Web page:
Against heavy odds
Ecampus grad Sarah Price uses education to create a path to a better life
By Tyler Hansen
Success for Sarah Price could be measured simply by the fact that she survived her childhood, a period she calls "the black hole." What she is about to do – graduate from Oregon State University – is the definition of a pipe dream come true.
When asked about her past, Price recalls hunger, sifting through government-issued food with her younger sister, Mandy, to scrape together a cake frosting and peanut butter sandwich, or some other strange concoction of “disgusting and extremely unhealthy food.”
She remembers moving 30 times by her 15th birthday, seeing her siblings sleep in a crammed laundry room, having electricity thanks only to the long, orange extension cord running from the neighbor’s house.
But what motivated Price was the fact that no one in her family ever graduated from high school, a crippling reality that never prevented them from promising Sarah and her siblings a lavish lifestyle.
“My whole childhood, my parents said, ‘We’re gonna win the lottery,’ and I honestly thought we were going to win,” Sarah, 26, says now. “That was their plan. I thought we just had to hold on until that day came.
“But I learned that you can’t live life that way. Good things aren’t going to fall into your lap. You have to make it happen for yourself.”
If anyone were destined for failure, it was Price. Out of nothing, she became the embodiment of self-made success, and now she is on the cusp of earning a Bachelor of Arts in Liberal Studies after taking classes online through OSU Ecampus.
The thirst for education, she says, is precisely what guided her out of poverty.
Price had a front-row seat to her parents’ perpetual struggles as they hopped from one job to the next and one town after another in Oregon and Washington during her childhood. They were occasionally homeless, and their lottery numbers never hit.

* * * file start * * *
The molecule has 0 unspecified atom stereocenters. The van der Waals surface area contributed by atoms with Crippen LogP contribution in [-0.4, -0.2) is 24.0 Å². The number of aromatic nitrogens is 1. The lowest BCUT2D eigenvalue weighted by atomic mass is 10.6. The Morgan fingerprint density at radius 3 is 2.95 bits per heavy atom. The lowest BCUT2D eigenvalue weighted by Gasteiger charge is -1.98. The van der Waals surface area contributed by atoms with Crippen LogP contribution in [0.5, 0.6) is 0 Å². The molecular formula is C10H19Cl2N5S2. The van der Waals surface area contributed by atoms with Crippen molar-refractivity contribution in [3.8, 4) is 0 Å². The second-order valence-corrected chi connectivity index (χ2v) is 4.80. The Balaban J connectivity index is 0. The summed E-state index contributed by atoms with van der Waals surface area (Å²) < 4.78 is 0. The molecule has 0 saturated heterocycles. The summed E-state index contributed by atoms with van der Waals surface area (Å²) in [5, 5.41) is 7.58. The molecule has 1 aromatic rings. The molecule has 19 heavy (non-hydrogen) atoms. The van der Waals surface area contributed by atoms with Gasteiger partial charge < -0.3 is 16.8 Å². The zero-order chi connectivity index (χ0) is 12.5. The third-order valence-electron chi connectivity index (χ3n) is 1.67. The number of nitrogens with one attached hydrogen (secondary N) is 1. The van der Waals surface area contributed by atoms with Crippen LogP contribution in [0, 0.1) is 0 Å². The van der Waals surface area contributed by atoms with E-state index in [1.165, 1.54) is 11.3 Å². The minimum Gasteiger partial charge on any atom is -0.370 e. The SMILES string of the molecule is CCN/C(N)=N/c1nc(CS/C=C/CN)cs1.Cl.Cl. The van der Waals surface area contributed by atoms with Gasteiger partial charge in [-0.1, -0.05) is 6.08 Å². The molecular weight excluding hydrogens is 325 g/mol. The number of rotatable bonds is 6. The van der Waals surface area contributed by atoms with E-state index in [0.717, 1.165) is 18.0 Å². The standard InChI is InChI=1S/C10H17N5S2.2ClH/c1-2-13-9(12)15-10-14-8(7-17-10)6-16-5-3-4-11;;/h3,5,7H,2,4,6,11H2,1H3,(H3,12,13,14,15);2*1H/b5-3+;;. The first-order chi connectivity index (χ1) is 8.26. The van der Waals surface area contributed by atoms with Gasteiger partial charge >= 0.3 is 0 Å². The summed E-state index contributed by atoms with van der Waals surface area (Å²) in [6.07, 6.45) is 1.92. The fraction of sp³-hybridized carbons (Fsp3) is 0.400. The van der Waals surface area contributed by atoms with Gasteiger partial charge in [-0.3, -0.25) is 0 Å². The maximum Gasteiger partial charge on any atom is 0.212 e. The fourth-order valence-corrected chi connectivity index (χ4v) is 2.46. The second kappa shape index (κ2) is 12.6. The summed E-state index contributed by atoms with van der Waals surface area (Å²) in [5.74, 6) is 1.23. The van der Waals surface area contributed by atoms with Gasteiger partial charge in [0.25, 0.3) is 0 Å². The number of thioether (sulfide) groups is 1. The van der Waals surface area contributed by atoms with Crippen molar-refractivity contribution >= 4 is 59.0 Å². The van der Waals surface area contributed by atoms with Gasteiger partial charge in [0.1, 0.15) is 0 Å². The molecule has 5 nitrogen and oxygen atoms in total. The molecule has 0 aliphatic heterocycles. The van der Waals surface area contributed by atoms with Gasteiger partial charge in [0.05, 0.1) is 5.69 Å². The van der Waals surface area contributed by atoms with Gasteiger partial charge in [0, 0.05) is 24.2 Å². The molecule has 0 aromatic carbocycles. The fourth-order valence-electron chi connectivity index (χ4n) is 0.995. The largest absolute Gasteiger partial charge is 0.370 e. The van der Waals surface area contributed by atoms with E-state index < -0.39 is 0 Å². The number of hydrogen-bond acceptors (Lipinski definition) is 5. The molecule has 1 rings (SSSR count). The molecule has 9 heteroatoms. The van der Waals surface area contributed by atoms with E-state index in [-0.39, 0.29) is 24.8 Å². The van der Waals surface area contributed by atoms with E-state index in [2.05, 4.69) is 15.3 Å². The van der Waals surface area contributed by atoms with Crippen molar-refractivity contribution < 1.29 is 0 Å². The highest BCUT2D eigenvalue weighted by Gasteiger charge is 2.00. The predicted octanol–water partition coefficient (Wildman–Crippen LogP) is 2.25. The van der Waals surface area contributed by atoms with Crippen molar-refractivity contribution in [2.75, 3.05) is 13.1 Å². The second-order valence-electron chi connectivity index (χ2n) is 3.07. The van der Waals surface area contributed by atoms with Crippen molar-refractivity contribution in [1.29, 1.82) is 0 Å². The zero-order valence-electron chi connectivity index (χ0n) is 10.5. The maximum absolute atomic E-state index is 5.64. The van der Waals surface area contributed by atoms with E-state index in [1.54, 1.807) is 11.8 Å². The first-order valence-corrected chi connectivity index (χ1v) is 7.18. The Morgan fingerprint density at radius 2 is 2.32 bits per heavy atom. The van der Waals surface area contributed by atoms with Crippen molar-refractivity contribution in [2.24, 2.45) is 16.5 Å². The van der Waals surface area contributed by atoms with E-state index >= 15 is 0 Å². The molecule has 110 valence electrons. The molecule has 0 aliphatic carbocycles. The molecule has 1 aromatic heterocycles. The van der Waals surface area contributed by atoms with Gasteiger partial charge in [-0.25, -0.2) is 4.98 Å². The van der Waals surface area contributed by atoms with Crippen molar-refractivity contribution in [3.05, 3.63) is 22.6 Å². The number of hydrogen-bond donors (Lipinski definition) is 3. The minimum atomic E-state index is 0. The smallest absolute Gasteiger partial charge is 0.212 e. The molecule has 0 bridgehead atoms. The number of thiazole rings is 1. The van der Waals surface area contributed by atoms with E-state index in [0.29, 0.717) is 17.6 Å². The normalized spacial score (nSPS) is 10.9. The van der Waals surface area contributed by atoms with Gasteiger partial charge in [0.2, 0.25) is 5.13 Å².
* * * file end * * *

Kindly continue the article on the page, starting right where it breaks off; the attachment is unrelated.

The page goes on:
It wasn’t until middle school that Sarah began to notice just how destitute her family was. She and her siblings often lacked adequate clothing, which was especially torturous for a teenager who wanted to wear brand-name items like her classmates.
“What I did,” Price says now with a chuckle, “was take the old Tommy Hilfiger clothes that someone had given away, and I’d cut off the labels and sew them on to the clothes that actually fit me.”
Somehow, Price was settling in nicely at West Albany High School, located 12 miles from the OSU campus. She turned 16 in 2002 and became motivated to follow in a friend’s footsteps by accelerating her studies and graduating early.
But then her mom proposed a plan that would take the family to California. Price, fed up with the aimless lifestyle, wanted no part of it.
“I told her I wasn’t going to uproot everything I had going for myself in school to follow her around the country,” she said. “So she left, and I stayed.”
Price was homeless again, this time on her own as a high school sophomore. She was unsure where her next meal would come from – a familiar reality – but she was most concerned with finding a reliable way to get to school every day.
The only person she could count on was herself.
Whatever fear Price had about living on her own was replaced by a desire to accomplish something meaningful, so she lost herself in her studies, taking day and night classes to keep herself on pace for early graduation.
Eventually she got a full-time job at a laundry facility and, through some not-so-legal maneuvers, rented her own apartment at age 17.
Price worked weekdays from 7 a.m. to 3 p.m., and then walked a couple miles to night school, where she studied until 9 p.m. There was genuine stability in her life for the first time, and graduation was around the corner.
Then she got pregnant.
“I could’ve freaked out about it, but I don’t spend a lot of time freaking out about things,” Price says. “My attitude toward it was, ‘Oh, well. You’ve gotta do what you’ve gotta do to keep going,’ and that’s what I did.”
Undeterred and five months pregnant, she received her high school diploma in 2003 – one year ahead of schedule. It was a milestone in her life, but she was already fixated on college.